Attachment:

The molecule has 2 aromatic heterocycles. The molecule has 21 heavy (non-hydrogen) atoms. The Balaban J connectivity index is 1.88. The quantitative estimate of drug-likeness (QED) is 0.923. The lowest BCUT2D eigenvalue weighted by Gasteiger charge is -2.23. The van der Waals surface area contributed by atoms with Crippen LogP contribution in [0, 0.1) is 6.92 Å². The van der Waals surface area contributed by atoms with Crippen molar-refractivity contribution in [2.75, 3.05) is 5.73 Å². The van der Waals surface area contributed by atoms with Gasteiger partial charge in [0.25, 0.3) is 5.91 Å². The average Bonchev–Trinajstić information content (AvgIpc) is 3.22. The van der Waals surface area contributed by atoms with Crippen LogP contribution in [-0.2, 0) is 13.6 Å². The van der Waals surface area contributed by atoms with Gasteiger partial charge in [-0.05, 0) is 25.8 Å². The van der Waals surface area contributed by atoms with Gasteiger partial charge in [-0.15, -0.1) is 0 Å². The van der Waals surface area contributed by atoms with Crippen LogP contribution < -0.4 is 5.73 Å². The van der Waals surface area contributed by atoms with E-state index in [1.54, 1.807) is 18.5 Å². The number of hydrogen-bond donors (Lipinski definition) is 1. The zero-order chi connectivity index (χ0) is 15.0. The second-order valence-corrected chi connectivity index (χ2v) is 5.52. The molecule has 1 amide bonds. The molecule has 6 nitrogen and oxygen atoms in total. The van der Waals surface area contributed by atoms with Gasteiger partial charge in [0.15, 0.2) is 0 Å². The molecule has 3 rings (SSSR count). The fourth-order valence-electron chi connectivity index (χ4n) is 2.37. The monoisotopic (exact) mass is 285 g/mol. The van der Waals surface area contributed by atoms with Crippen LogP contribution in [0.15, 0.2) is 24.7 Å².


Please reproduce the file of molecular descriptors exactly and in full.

The molecule has 2 aromatic heterocycles. The molecule has 21 heavy (non-hydrogen) atoms. The Balaban J connectivity index is 1.88. The quantitative estimate of drug-likeness (QED) is 0.923. The lowest BCUT2D eigenvalue weighted by Gasteiger charge is -2.23. The van der Waals surface area contributed by atoms with Crippen LogP contribution in [0, 0.1) is 6.92 Å². The van der Waals surface area contributed by atoms with Crippen molar-refractivity contribution in [2.75, 3.05) is 5.73 Å². The van der Waals surface area contributed by atoms with Gasteiger partial charge in [0.25, 0.3) is 5.91 Å². The average Bonchev–Trinajstić information content (AvgIpc) is 3.22. The van der Waals surface area contributed by atoms with Crippen LogP contribution in [-0.2, 0) is 13.6 Å². The van der Waals surface area contributed by atoms with Gasteiger partial charge in [-0.05, 0) is 25.8 Å². The van der Waals surface area contributed by atoms with Gasteiger partial charge in [-0.15, -0.1) is 0 Å². The van der Waals surface area contributed by atoms with Crippen LogP contribution < -0.4 is 5.73 Å². The van der Waals surface area contributed by atoms with E-state index in [1.54, 1.807) is 18.5 Å². The number of hydrogen-bond donors (Lipinski definition) is 1. The zero-order chi connectivity index (χ0) is 15.0. The second-order valence-corrected chi connectivity index (χ2v) is 5.52. The molecule has 1 amide bonds. The molecule has 6 nitrogen and oxygen atoms in total. The van der Waals surface area contributed by atoms with Gasteiger partial charge in [0.15, 0.2) is 0 Å². The molecule has 3 rings (SSSR count). The fourth-order valence-electron chi connectivity index (χ4n) is 2.37. The monoisotopic (exact) mass is 285 g/mol. The van der Waals surface area contributed by atoms with Crippen LogP contribution in [0.15, 0.2) is 24.7 Å².